Around 80 per cent of the participants in the survey feel that pent up demand from awarded or ongoing infrastructure activities, especially roads and railways will drive recovery for long steel and galvanised products. Despite the anticipated slowing of the pace of the construction of national highway from an average of 11 kilometres (km) per day in FY20 to nine km in FY21, roads are billed as the frontrunner to revive
Some uptick is also seen in real estate activity in the near term.
Amid demand erosion, capacity utilisation of the steel industry is tipped to fall to 66-68 per cent in FY21. Respondents in the survey are grim on demand for revival of flat steel. By contrast, demand for long steel will gain momentum with pick up in construction activities.
Overall, the weakness in end use industries will shrink steel demand
by 13-15 per cent this fiscal.
“Prospects of the construction sector, which accounts for over 65 per cent of steel demand
in India, have dimmed considerably with the onset of the pandemic. The survey responses indicate most infrastructure projects will be deferred even after the lockdown is lifted. The reasons include labour shortage due to reverse migration, and lower infrastructure spending due to funding constraints of central and state governments on account of lower tax collections and focus on social sectors. No major support in demand is envisaged from other sectors, including capital goods, with weak industrial production, and continued slowdown in automobiles sector due to cautious discretionary spending”, the report by Crisil noted.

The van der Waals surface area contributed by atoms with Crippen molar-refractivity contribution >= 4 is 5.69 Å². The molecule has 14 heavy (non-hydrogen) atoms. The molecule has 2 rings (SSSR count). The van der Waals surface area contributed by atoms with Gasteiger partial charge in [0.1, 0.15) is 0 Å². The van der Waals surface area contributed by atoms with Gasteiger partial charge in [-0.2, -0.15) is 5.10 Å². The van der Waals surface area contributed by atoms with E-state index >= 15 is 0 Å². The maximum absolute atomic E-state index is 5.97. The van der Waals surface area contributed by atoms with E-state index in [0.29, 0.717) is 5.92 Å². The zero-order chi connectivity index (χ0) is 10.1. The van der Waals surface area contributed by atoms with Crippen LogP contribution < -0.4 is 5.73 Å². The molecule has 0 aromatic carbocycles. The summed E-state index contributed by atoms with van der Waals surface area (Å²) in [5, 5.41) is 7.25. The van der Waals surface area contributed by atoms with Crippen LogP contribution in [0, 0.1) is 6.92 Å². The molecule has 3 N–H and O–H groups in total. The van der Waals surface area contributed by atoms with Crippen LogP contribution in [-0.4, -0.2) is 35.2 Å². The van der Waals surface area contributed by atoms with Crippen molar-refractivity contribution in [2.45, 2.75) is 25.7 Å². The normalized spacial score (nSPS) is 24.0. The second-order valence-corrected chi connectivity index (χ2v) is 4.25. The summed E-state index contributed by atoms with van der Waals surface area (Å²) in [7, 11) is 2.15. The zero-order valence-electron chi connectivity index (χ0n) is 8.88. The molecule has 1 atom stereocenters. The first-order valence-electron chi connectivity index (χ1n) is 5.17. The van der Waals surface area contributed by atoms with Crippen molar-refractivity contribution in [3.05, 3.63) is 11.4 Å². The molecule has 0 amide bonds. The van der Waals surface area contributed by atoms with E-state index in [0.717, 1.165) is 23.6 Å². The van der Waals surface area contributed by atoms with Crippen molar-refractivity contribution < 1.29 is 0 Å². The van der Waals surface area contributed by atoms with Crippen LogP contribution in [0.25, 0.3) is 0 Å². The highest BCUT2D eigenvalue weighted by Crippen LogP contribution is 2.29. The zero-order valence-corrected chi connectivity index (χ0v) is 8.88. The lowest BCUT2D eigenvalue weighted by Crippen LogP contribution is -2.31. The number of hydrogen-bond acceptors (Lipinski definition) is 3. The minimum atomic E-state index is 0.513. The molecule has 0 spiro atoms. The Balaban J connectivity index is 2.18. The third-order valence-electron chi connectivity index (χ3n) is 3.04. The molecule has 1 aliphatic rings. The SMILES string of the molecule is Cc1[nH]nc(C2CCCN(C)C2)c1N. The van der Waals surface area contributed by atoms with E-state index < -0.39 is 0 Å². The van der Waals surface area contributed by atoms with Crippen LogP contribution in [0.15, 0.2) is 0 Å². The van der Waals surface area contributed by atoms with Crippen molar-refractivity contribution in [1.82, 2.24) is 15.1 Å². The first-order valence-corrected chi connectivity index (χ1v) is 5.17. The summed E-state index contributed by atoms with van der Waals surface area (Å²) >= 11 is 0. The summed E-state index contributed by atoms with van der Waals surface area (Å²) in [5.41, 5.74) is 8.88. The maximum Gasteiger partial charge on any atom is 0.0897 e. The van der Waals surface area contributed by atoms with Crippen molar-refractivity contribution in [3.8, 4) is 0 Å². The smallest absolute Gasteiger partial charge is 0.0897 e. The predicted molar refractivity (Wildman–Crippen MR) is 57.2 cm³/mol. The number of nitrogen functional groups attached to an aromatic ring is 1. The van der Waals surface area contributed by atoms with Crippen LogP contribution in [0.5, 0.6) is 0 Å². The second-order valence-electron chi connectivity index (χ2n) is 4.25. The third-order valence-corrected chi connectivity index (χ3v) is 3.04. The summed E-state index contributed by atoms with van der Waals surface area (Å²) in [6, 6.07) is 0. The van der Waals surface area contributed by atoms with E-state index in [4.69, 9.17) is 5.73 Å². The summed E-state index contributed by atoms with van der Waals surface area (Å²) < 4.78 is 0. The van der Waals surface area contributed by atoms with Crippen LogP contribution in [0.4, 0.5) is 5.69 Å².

The anticipated erosion in demand has led to steel manufacturers sharpening caution on Capital expenditure (Capex). More than 75 per cent of those who took the survey are planning to either delay or shelve their Capex plans. According to the survey’s findings, steel companies are leaning on incremental government support for facilitating exports along with tax and logistics concessions to tide over this crisis engendered by Covid-19 pandemic. Three fourths of the survey participants advocate offering support through incentives and extending credit cycle to MSMEs (micro, small & medium enterprises) channel players to ensure their business continuity.
Besides demand slowdown, logistics constraints and labour shortage would impede capacity utilisation. Even though ports and mining activities continued normally during lockdown, disruptions in raw material supplies stalked 45 per cent of the steel makers. Iron ore supplies were the hardest hit followed by coking coal.
By government classification, steel comes under the rubric of ‘essential commodities’. However, several steel players had to force shutdown of their blast furnaces during lockdown. Steel players expect production to stabilise after Q2 of this fiscal, aided by focus on export markets till domestic demand perks up.